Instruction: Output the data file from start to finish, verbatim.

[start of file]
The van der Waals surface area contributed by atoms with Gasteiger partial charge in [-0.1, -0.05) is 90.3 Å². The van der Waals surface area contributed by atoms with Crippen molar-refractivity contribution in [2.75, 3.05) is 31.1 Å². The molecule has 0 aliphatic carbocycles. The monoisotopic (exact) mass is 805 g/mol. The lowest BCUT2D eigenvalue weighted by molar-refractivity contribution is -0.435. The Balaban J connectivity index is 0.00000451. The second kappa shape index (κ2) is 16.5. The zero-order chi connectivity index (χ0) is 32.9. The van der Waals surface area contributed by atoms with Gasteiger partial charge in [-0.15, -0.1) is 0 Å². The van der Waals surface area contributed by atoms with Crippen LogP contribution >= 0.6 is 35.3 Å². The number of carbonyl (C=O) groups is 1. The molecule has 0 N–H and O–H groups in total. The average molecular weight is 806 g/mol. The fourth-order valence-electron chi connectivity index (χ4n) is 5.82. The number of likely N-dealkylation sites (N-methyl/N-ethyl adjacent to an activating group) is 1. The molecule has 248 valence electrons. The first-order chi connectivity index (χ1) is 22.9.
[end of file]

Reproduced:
The van der Waals surface area contributed by atoms with Gasteiger partial charge in [-0.1, -0.05) is 90.3 Å². The van der Waals surface area contributed by atoms with Crippen molar-refractivity contribution in [2.75, 3.05) is 31.1 Å². The molecule has 0 aliphatic carbocycles. The monoisotopic (exact) mass is 805 g/mol. The lowest BCUT2D eigenvalue weighted by molar-refractivity contribution is -0.435. The Balaban J connectivity index is 0.00000451. The second kappa shape index (κ2) is 16.5. The zero-order chi connectivity index (χ0) is 32.9. The van der Waals surface area contributed by atoms with Gasteiger partial charge in [-0.15, -0.1) is 0 Å². The van der Waals surface area contributed by atoms with Crippen LogP contribution >= 0.6 is 35.3 Å². The number of carbonyl (C=O) groups is 1. The molecule has 0 N–H and O–H groups in total. The average molecular weight is 806 g/mol. The fourth-order valence-electron chi connectivity index (χ4n) is 5.82. The number of likely N-dealkylation sites (N-methyl/N-ethyl adjacent to an activating group) is 1. The molecule has 248 valence electrons. The first-order chi connectivity index (χ1) is 22.9.